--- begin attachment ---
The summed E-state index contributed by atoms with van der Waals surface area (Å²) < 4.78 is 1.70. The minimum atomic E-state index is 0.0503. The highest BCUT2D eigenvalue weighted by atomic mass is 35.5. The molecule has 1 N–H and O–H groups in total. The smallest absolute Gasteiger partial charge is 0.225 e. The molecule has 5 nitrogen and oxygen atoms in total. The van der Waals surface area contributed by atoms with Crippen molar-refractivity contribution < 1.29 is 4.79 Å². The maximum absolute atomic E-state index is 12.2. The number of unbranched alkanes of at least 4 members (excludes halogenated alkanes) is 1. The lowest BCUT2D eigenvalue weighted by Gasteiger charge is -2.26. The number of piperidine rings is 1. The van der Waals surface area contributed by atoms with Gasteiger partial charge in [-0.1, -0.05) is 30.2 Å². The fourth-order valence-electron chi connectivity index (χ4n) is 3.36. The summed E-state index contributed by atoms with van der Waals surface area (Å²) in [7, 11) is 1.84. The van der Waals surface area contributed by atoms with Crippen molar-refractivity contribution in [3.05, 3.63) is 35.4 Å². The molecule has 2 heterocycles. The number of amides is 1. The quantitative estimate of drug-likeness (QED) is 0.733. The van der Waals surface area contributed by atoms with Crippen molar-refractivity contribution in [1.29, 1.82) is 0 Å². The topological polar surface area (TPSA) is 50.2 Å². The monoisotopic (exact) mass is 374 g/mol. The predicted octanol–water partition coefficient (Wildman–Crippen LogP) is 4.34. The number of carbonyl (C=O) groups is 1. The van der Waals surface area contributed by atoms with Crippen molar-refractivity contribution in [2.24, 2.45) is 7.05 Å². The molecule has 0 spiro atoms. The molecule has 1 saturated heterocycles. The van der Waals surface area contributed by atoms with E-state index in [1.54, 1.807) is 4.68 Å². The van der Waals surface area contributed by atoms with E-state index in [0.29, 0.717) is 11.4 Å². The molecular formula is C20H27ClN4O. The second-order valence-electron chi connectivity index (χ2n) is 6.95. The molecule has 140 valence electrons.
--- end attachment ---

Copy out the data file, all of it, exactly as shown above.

The summed E-state index contributed by atoms with van der Waals surface area (Å²) < 4.78 is 1.70. The minimum atomic E-state index is 0.0503. The highest BCUT2D eigenvalue weighted by atomic mass is 35.5. The molecule has 1 N–H and O–H groups in total. The smallest absolute Gasteiger partial charge is 0.225 e. The molecule has 5 nitrogen and oxygen atoms in total. The van der Waals surface area contributed by atoms with Crippen molar-refractivity contribution < 1.29 is 4.79 Å². The maximum absolute atomic E-state index is 12.2. The number of unbranched alkanes of at least 4 members (excludes halogenated alkanes) is 1. The lowest BCUT2D eigenvalue weighted by Gasteiger charge is -2.26. The number of piperidine rings is 1. The van der Waals surface area contributed by atoms with Gasteiger partial charge in [-0.1, -0.05) is 30.2 Å². The fourth-order valence-electron chi connectivity index (χ4n) is 3.36. The summed E-state index contributed by atoms with van der Waals surface area (Å²) in [7, 11) is 1.84. The van der Waals surface area contributed by atoms with Crippen molar-refractivity contribution in [3.05, 3.63) is 35.4 Å². The molecule has 2 heterocycles. The number of amides is 1. The quantitative estimate of drug-likeness (QED) is 0.733. The van der Waals surface area contributed by atoms with Crippen molar-refractivity contribution in [1.29, 1.82) is 0 Å². The topological polar surface area (TPSA) is 50.2 Å². The monoisotopic (exact) mass is 374 g/mol. The predicted octanol–water partition coefficient (Wildman–Crippen LogP) is 4.34. The number of carbonyl (C=O) groups is 1. The van der Waals surface area contributed by atoms with Crippen molar-refractivity contribution in [2.24, 2.45) is 7.05 Å². The molecule has 0 spiro atoms. The molecule has 1 saturated heterocycles. The van der Waals surface area contributed by atoms with E-state index in [1.54, 1.807) is 4.68 Å². The van der Waals surface area contributed by atoms with E-state index in [0.29, 0.717) is 11.4 Å². The molecular formula is C20H27ClN4O. The second-order valence-electron chi connectivity index (χ2n) is 6.95. The molecule has 140 valence electrons.